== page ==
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1 July 2010 Projected Future Temperature and Precipitation Extremes in Chicago
Steve Vavrus, Jeff Van Dorn
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Weather extremes have profound societal impacts, and their characteristics are expected to change in the future due to greenhouse forcing. In Chicago, heat waves and cold waves cause more than 100 fatalities per year, while extremely heavy rainfall can trigger disease outbreaks via contaminant discharge of storm water and sewage overflows. Here we analyze statistically downscaled climate model projections of extreme heat, cold, and precipitation in Chicago, based on higher (SRES A1FI) and lower (SRES B1) greenhouse gas emissions scenarios. The frequency, duration, and intensity of heat waves in Chicago are likely to increase substantially, and the heat-wave “season” extended (time during the year when extreme heat occurs). The simulated frequency of hot days—daily maximum temperature (Tmax) >32 °C—increases from 15 days/year in the late 20th century to 36 days (B1) to 72 days (A1FI) by the end of this century. Proportionally, a much larger increase (a factor of 4 to 15) is projected in very hot days (Tmax>38 °C). Conversely, the frequency and intensity of extreme cold is likely to decline considerably during this century. The coldest night of the year is projected to warm by 4–8 °C, while the simulated occurrence of very cold conditions (daily minimum temperature<-18 °C) declines by ∼50% (5 days, B1) to nearly 90% (8 days, A1F1) relative to the late 20th century. Simulated extreme precipitation events generally increase, especially during winter and spring, consistent with the seasonal changes in total precipitation. The projected seasonal changes in atmospheric circulation generally resemble the synoptic weather patterns associated with current extreme events, particularly during spring and summer, suggesting that some of the modeled response of extremes may be driven by mean dynamical changes.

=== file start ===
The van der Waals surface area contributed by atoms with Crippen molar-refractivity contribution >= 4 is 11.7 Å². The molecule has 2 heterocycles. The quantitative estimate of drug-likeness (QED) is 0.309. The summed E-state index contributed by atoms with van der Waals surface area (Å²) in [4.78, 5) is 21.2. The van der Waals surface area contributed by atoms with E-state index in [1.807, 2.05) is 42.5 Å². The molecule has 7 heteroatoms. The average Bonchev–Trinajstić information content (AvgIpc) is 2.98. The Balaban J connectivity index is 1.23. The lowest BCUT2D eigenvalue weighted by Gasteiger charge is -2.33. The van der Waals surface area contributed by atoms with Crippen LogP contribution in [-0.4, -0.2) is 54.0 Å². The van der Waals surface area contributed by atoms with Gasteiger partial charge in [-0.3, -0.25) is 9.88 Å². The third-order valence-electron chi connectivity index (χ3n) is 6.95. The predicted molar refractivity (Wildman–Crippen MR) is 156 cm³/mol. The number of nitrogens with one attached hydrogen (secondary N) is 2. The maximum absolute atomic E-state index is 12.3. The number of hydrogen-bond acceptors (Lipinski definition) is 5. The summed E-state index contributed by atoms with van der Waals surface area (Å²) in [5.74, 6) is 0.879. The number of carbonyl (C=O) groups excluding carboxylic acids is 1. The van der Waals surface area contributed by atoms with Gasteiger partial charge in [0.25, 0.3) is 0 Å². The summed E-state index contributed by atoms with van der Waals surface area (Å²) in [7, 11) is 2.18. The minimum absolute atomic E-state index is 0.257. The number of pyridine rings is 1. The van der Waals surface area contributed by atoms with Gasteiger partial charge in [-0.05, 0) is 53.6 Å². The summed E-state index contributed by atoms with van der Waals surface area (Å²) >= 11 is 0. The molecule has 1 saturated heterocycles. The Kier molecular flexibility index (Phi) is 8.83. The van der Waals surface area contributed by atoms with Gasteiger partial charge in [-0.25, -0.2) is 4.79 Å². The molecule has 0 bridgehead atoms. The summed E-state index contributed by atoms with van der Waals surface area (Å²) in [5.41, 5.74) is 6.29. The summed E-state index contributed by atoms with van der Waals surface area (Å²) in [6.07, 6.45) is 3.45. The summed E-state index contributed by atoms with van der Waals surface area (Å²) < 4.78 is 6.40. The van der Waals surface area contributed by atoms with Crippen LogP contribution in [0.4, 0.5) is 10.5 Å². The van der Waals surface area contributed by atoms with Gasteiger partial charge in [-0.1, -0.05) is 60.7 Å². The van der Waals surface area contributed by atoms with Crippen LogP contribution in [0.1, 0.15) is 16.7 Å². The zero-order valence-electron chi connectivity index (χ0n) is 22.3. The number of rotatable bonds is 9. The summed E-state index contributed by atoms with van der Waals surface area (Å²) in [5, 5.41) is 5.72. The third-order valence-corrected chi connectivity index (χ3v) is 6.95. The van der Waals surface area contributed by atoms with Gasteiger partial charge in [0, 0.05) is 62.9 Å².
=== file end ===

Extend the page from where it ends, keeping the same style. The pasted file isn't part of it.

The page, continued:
© 2009 Elsevier B.V.
Steve Vavrus and Jeff Van Dorn "Projected Future Temperature and Precipitation Extremes in Chicago," Journal of Great Lakes Research 36(sp2), 22-32, (1 July 2010).
Received: 6 February 2009; Accepted: 1 August 2009; Published: 1 July 2010

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climate change
extreme weather
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